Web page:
Reduce College Costs

Search all available scholarships

There are thousands of scholarships that go unawarded because students fail to do a thorough research. Many of these scholarships only offer minimal sums ($300-$700 awards), but they do add up to help reduce college expense.

Some scholarships to consider:

  • ooo
  • academic scholarships
  • athletic (check all sports)
  • special talents in music, art, speech
  • affiliation with a group (ancestors of the Mayflower)
  • community trusts

    begin your scholarship search
Start your 1st and 2nd year at a less expensive school

Look into community college programs for many of the "basic courses" that you have to take. After the 2nd year, transfer those credits to another school of your choice to pursue your "specialized courses" for your undergraduate degree.

Community colleges are less expensive than regular 4-year schools. Make sure the credits earned at community colleges can be transferred to your school of choice:

search for community colleges
(links to our SayCollegeSearch center)

Another option to consider are online schools. You can pace yourself respectively and work part-time. Again, make sure credits earned can be transferred.

search for online programs

(links to our online degree program)
Check your school for tuition reduction plans

Some schools offer tuition discounts for some of the following students. See if you may qualify:

  • children of alumni
  • students who have other family members attending
  • students who have family members employed by the school
  • older students who attend
  • students who are student government leaders
  • students who work in the editorial or yearbook departments
  • students who recruit another student to the school
  • other: check your school's financial aid office
    (use our college directory to find your school information)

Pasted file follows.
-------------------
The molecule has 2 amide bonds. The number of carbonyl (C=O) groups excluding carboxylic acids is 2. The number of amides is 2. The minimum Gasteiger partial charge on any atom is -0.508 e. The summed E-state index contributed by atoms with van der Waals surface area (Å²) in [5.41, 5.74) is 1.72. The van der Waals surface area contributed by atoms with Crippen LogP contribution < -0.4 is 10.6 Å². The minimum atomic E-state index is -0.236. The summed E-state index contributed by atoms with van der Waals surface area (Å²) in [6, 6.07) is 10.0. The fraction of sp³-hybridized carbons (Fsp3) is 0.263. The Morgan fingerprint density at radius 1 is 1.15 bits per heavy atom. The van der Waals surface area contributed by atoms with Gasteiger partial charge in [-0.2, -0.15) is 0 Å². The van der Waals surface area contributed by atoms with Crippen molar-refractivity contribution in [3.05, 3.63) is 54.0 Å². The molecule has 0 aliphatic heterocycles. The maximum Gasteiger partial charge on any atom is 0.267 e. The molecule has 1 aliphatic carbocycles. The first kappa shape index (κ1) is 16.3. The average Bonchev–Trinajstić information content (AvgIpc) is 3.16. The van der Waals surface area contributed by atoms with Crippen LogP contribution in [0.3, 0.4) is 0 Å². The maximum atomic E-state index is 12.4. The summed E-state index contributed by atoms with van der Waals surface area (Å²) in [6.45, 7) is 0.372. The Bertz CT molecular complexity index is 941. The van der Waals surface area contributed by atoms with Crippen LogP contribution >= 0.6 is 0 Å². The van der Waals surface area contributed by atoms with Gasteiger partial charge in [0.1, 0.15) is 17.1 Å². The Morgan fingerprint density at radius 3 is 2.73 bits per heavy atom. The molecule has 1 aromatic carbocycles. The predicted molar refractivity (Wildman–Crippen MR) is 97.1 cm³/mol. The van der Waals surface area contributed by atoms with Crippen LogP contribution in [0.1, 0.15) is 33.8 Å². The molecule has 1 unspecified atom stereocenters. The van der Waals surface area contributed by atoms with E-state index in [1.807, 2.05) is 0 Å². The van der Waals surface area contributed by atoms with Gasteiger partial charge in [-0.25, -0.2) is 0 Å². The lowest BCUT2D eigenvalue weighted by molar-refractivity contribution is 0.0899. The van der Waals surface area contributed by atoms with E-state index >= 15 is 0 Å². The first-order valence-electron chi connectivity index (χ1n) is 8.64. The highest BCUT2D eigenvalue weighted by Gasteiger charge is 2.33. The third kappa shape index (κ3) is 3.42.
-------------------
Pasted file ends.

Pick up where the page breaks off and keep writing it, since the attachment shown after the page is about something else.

Look into housing reduction plans

Some schools and private housing units will waive or reduce housing costs if you become a residential manager of the dorm or housing unit. You will be required to work a set number of hours each week.

Search Local Yellow Pages for Housing

Another option is to live at home and commute to school. You can save around $6,000 per year in room and board:

view this college cost analysis sheet

Check your school's employment office

Many schools have on-campus employment positions that are not part of the work-study program. Some of these positions offer tuition discounts and a wage for your service:

check your school's employment office
(use our college directory to find your school information)

Take as many credits as possible to speed up your graduation requirements

Most schools charge one price regardless of the number of credits you take. Take advantage of single pricing and load up as many credits possible to speed up your requirements for graduation.

Another way to cut college costs is to take advantage of proficiency examination programs. Ask your school about the Advanced Placement Program (APP), the College-Level Examination Program (CLEP), and the Provenience Examination Program (PEP). If you score high enough on the examination under a specified program, you can receive college credit.

Some colleges give credit for life experiences. Students should check with the college for further information.

check with the Distance Education and Training Council for Information

Some schools offer accelerated degree programs where students can earn their degree in quick time, thus saving on future educational expenses.

Don't forget the service academies

Some students sign up for ROTC or enroll into the service academies to help pay for school.

The Reserve Officers Training Corps (ROTC) Scholarship Program pays all tuition fees, and textbook costs, as well as providing a monthly living stipend. But students should be aware that there is a service commitment following your graduation.

Other military services have tuition reimbursement plans in exchange for your service commitment.

view our aid page for military service
(links to our SayStudent financial aid center)

Look at in-state schools and private matching programs

Most public state schools offer reduced tuition for in-state residents. You should seriously consider an in-state program as part of your education to help keep costs down.

Some private colleges will match the tuition of out-of-state institutions for certain students. Check with your college to determine whether you qualify for this option:

check your school's admissions office
(use our college directory to find your school information)

Check your college for other aid options

Some schools offer reduced tuition rates to families if the major wage earner is unemployed.

Some colleges and universities have special funds set aside for families who do not qualify for federal or state funding:

check your school's financial aid office
(use our college directory to find your school information)

Manage your funds

Manage your money smartly. Buy used textbooks, keep your outside play at a minimum, walk to school whenever possible, don't go on spending binges, etc.

see our topic on managing student funds

campus stuff